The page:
At 2 percent economic growth, PM claims to have got both politics and economics right

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Lee Hsien Loong and the Straits Times annoyed me again today. The newspaper, like the good toady it is, devoted its front page headline to the prime minister’s attempt to pass a motherhood statement off as statesmanlike wisdom.

Right up there in the second paragraph, a quote from him:

“If your politics is wrong, your economics is bound to go wrong. And the reason why so many countries cannot get their economics right is because their politics don’t work,” he observed.

— Straits Times, 6 July 2013, Singapore must get politics rights: PM Lee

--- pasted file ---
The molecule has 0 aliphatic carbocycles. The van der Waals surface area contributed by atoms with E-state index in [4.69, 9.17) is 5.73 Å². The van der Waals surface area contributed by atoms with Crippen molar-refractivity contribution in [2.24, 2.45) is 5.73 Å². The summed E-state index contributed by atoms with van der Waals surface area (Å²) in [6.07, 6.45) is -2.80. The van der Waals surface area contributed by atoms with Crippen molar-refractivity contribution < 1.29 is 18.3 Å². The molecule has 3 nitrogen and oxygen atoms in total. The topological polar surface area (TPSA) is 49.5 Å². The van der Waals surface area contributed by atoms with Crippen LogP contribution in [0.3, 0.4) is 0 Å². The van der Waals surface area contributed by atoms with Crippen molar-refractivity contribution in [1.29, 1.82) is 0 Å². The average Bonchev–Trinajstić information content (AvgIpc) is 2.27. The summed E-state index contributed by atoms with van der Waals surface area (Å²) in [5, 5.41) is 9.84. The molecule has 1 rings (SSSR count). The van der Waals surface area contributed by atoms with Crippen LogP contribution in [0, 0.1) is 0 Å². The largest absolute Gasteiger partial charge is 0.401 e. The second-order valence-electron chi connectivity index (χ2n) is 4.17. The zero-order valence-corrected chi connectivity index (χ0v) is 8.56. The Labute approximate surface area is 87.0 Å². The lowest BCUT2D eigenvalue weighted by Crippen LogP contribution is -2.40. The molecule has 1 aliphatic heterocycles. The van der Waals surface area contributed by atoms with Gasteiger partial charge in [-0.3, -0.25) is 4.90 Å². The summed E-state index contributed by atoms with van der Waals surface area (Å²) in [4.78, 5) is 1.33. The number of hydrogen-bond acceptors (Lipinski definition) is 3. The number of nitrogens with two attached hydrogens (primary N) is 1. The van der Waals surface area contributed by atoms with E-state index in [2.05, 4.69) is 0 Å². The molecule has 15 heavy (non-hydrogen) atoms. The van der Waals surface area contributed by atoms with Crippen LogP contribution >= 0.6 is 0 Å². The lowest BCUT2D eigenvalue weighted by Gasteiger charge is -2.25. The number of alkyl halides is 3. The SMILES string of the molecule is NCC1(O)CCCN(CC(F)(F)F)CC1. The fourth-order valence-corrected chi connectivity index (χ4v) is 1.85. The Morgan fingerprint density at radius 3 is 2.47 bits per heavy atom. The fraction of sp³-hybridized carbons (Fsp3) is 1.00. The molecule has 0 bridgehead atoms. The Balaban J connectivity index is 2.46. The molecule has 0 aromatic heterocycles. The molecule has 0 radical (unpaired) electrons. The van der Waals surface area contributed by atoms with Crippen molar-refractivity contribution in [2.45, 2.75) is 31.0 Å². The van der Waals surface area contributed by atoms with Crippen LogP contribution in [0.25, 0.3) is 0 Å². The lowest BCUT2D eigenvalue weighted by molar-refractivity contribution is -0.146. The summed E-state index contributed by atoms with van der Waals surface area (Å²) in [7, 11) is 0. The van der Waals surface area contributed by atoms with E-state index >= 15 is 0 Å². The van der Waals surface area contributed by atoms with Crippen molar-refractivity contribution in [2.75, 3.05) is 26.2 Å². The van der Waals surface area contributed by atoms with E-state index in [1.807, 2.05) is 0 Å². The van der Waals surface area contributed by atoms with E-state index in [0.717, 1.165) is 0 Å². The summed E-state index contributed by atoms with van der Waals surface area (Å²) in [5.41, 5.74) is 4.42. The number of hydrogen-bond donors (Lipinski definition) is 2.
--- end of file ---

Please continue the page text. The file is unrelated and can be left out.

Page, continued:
He went on to say that

“. . .  so far we have been able to do so,” he added.

— ibid.

Perhaps he was thinking of GDP growth, the topline figure that the Singapore government pays homage to above anything else, as a measure of  “right economics”.  Perhaps too, he was tacitly comparing Singapore with the United States, a country that in the past has been cited by him and his cabinet colleagues as an instructive example of dysfunctional politics, what with Congressional budget showdowns and all.

Indeed, Singapore compares well when viewed over a ten-year period:

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But he should be careful not to gloat too soon. Less than a month ago, “Private sector economists expect the Singapore economy to grow by 2.3 per cent this year — down from their previous estimate of 2.8 per cent in March,” reported ChannelNews Asia (Link). Even the Ministry of Trade and Industry said on 23 May 2013 that “it will maintain the GDP growth forecast for 2013 at 1.0 to 3.0 per cent” — in other words, with 2 percent as its mid-forecast (Link).